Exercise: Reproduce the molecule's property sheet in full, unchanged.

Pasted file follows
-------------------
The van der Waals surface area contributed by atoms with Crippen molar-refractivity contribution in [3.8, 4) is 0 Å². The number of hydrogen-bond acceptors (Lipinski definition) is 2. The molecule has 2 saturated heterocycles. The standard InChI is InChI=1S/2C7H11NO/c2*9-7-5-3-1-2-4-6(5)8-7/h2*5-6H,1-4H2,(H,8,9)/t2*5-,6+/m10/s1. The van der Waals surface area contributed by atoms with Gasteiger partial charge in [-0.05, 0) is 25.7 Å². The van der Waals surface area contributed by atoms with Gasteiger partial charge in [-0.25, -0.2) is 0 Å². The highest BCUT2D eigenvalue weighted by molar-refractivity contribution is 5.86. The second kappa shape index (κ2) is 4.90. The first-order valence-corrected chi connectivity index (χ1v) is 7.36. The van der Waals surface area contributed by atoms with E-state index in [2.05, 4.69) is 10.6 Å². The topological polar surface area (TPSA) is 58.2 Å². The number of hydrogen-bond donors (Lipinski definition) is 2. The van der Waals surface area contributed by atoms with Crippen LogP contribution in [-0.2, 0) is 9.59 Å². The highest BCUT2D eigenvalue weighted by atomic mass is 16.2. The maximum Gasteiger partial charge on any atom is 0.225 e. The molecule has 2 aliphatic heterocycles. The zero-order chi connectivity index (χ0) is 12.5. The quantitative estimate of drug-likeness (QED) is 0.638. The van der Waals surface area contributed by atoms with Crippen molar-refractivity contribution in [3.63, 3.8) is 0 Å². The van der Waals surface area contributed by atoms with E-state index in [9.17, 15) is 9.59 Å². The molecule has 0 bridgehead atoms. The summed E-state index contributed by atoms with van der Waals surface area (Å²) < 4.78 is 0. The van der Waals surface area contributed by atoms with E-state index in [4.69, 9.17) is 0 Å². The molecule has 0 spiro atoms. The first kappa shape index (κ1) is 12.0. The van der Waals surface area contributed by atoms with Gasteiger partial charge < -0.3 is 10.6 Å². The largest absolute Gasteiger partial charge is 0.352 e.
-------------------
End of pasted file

The van der Waals surface area contributed by atoms with Crippen molar-refractivity contribution in [3.8, 4) is 0 Å². The number of hydrogen-bond acceptors (Lipinski definition) is 2. The molecule has 2 saturated heterocycles. The standard InChI is InChI=1S/2C7H11NO/c2*9-7-5-3-1-2-4-6(5)8-7/h2*5-6H,1-4H2,(H,8,9)/t2*5-,6+/m10/s1. The van der Waals surface area contributed by atoms with Gasteiger partial charge in [-0.05, 0) is 25.7 Å². The van der Waals surface area contributed by atoms with Gasteiger partial charge in [-0.25, -0.2) is 0 Å². The highest BCUT2D eigenvalue weighted by molar-refractivity contribution is 5.86. The second kappa shape index (κ2) is 4.90. The first-order valence-corrected chi connectivity index (χ1v) is 7.36. The van der Waals surface area contributed by atoms with E-state index in [2.05, 4.69) is 10.6 Å². The topological polar surface area (TPSA) is 58.2 Å². The number of hydrogen-bond donors (Lipinski definition) is 2. The van der Waals surface area contributed by atoms with Crippen LogP contribution in [-0.2, 0) is 9.59 Å². The highest BCUT2D eigenvalue weighted by atomic mass is 16.2. The maximum Gasteiger partial charge on any atom is 0.225 e. The molecule has 2 aliphatic heterocycles. The zero-order chi connectivity index (χ0) is 12.5. The quantitative estimate of drug-likeness (QED) is 0.638. The van der Waals surface area contributed by atoms with Crippen molar-refractivity contribution in [3.63, 3.8) is 0 Å². The van der Waals surface area contributed by atoms with E-state index in [9.17, 15) is 9.59 Å². The molecule has 0 bridgehead atoms. The summed E-state index contributed by atoms with van der Waals surface area (Å²) < 4.78 is 0. The van der Waals surface area contributed by atoms with E-state index in [4.69, 9.17) is 0 Å². The molecule has 0 spiro atoms. The first kappa shape index (κ1) is 12.0. The van der Waals surface area contributed by atoms with Gasteiger partial charge < -0.3 is 10.6 Å². The largest absolute Gasteiger partial charge is 0.352 e.